Peptides and proteins

Viewing posts tagged Peptides and proteins

Recent publication highlights phosphoproteome analysis using FAIMS

Mass spectrometry is the premier tool for identifying and quantifying protein phosphorylation. Analysis of phosphopeptides requires enrichment, and even after that step, the samples remain highly complex and exhibit broad dynamic range of abundance. In a recent publication, Muehlbauer et al. describe a method for integrating a high-field asymmetric waveform ion mobility spectrometry (FAIMS) device into the workflow. The data collected with FAIMS yielded a 26% increase in total reproducible measurements, leading researchers to conclude that the new FAIMS technology is a valuable addition to any phosphoproteomic workflow, with greater benefits emerging from longer analyses and higher amounts of material.

Read the publication here: Global Phosphoproteome Analysis Using High-Field Asymmetric Waveform Ion Mobility Spectrometry on a Hybrid Orbitrap Mass Spectrometer

Creating efficient and effective peptide fragmentation in tandem MS (MS/MS)

Photoactivation and photodissociation have long proven to be useful tools in tandem mass spectrometry, but implementation often involves cumbersome and potentially dangerous configurations. To remedy this problem, a fiber-optic cable was coupled to an infrared (IR) laser on a mass spectrometer. These advances allow for a more robust, straightforward, and safe instrumentation platform, permitting implementation of AI-ETD and IRMPD on commercial mass spectrometers and broadening the accessibility of these techniques.

This research is described in a recent Analytical Chemistry publication by Trent Peters-Clarke titled Optical Fiber-Enabled Photoactivation of Peptides and Proteins.

DiLeu isobaric tags achieves 21-plex quantification

Isobaric tags enable multiplexed quantitative analysis of many biological samples in a single LC-MS/MS experiment. As a cost-effective alternative to expensive commercial isobaric tagging reagents, the lab of Lingjun Li has developed their own custom “DiLeu” isobaric tags for quantitative proteomics. In this paper, Dustin Frost showcases a new generation of DiLeu tags that achieves 21-plex quantification in high-resolution HCD MS/MS spectra.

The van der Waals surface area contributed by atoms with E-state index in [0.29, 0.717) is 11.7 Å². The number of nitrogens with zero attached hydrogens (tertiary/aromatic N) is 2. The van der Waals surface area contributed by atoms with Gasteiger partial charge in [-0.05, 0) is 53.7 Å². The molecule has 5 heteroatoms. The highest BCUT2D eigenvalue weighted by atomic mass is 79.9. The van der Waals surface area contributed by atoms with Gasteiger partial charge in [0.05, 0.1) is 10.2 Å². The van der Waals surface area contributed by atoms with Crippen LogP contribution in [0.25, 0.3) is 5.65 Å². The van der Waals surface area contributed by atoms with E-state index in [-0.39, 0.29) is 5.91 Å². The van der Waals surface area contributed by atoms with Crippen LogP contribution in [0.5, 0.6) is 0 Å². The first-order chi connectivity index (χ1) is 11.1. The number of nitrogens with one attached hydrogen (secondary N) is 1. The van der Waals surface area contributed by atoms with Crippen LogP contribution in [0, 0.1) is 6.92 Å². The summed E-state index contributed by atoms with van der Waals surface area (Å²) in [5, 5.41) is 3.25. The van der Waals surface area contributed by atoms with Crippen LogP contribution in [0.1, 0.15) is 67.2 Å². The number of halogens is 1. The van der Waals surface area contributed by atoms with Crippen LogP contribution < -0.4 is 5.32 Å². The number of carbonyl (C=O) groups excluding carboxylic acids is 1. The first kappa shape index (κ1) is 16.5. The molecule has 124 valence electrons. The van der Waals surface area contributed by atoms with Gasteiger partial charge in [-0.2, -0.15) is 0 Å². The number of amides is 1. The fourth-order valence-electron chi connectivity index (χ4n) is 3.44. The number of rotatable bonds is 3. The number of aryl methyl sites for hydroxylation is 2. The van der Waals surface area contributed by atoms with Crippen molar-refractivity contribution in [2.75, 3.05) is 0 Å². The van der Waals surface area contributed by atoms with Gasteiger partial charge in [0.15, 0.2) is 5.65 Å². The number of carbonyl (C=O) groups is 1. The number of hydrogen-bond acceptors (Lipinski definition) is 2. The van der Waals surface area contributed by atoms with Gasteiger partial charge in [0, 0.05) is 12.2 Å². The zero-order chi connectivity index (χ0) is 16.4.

21-plex DiLeu Isobaric Tags for High-throughput Quantitative Proteomics. Analytical Chemistry.

Collaboration explores the role of N-glycans during vertebrate development

A collaboration with the lab of Norman Dovichi at the University of Notre Dame explores the role of N-glycans in biological processes during vertebrate development. In a recent publication, Quantitative Capillary Zone Electrophoresis-Mass Spectrometry Reveals the N-glycome Developmental Plan during Vertebrate Embryogenesis, they report on the first quantitative studies of both the expression of N-linked glycans at six early development stages and the expression of N-glycosylated peptides at two early development stages in the African clawed frog. In the study, N-Glycans were labeled with isobaric tandem mass tags and characterized using tandem mass spectrometry. Over two thirds of the N-glycoproteins identified in the late stage were associated with neuron projection morphogenesis, suggesting a vital role of the N-glycome in neuronal development.

Li lab collaboration explores noninvasive markers in prostate disease diagnosis

A recent collaboration between the labs of Lingjun Li and William Ricke explores the relationship between prostatic hyperplasia and related lower urinary tract symptoms in aging males and how noninvasive markers could be helpful in disease diagnosis. This proteomics study used a mouse model of hormone-induced urinary dysfunction to gain insight into the disease and supports the concept of noninvasive urinary biomarkers being a successful route for prostate disease diagnostics.

Thomas S, Hao L, DeLaney K, McLean D, Steinke L, Marker PC, Vezina CM, Li L, Ricke WA. Spatiotemporal proteomics reveals the molecular consequences of hormone treatment in a mouse model of lower urinary tract dysfunction. Journal of Proteome Research. 2020, 19(4):1375-1382.